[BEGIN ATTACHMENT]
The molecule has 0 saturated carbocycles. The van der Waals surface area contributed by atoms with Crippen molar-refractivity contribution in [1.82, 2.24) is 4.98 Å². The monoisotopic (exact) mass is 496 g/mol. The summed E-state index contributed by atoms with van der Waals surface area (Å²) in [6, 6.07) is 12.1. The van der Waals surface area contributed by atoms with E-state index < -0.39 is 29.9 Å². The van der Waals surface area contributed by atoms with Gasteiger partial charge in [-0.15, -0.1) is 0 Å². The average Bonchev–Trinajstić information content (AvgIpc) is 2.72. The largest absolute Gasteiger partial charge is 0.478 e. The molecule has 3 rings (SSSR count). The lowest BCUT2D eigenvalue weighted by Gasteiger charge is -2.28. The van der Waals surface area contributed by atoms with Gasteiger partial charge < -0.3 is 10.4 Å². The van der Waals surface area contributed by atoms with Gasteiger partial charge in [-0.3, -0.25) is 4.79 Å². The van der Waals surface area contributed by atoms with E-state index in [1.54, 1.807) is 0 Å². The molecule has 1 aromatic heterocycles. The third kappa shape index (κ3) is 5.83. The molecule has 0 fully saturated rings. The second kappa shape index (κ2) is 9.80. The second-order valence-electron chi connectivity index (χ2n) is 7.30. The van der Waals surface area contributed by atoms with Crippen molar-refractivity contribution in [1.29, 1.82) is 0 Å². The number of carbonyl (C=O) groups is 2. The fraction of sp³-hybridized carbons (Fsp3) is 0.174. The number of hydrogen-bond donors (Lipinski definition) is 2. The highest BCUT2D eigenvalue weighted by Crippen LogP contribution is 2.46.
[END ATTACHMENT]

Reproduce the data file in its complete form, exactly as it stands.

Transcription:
The molecule has 0 saturated carbocycles. The van der Waals surface area contributed by atoms with Crippen molar-refractivity contribution in [1.82, 2.24) is 4.98 Å². The monoisotopic (exact) mass is 496 g/mol. The summed E-state index contributed by atoms with van der Waals surface area (Å²) in [6, 6.07) is 12.1. The van der Waals surface area contributed by atoms with E-state index < -0.39 is 29.9 Å². The van der Waals surface area contributed by atoms with Gasteiger partial charge in [-0.15, -0.1) is 0 Å². The average Bonchev–Trinajstić information content (AvgIpc) is 2.72. The largest absolute Gasteiger partial charge is 0.478 e. The molecule has 3 rings (SSSR count). The lowest BCUT2D eigenvalue weighted by Gasteiger charge is -2.28. The van der Waals surface area contributed by atoms with Gasteiger partial charge < -0.3 is 10.4 Å². The van der Waals surface area contributed by atoms with Gasteiger partial charge in [-0.3, -0.25) is 4.79 Å². The van der Waals surface area contributed by atoms with E-state index in [1.54, 1.807) is 0 Å². The molecule has 1 aromatic heterocycles. The third kappa shape index (κ3) is 5.83. The molecule has 0 fully saturated rings. The second kappa shape index (κ2) is 9.80. The second-order valence-electron chi connectivity index (χ2n) is 7.30. The van der Waals surface area contributed by atoms with Crippen molar-refractivity contribution in [1.29, 1.82) is 0 Å². The number of carbonyl (C=O) groups is 2. The fraction of sp³-hybridized carbons (Fsp3) is 0.174. The number of hydrogen-bond donors (Lipinski definition) is 2. The highest BCUT2D eigenvalue weighted by Crippen LogP contribution is 2.46.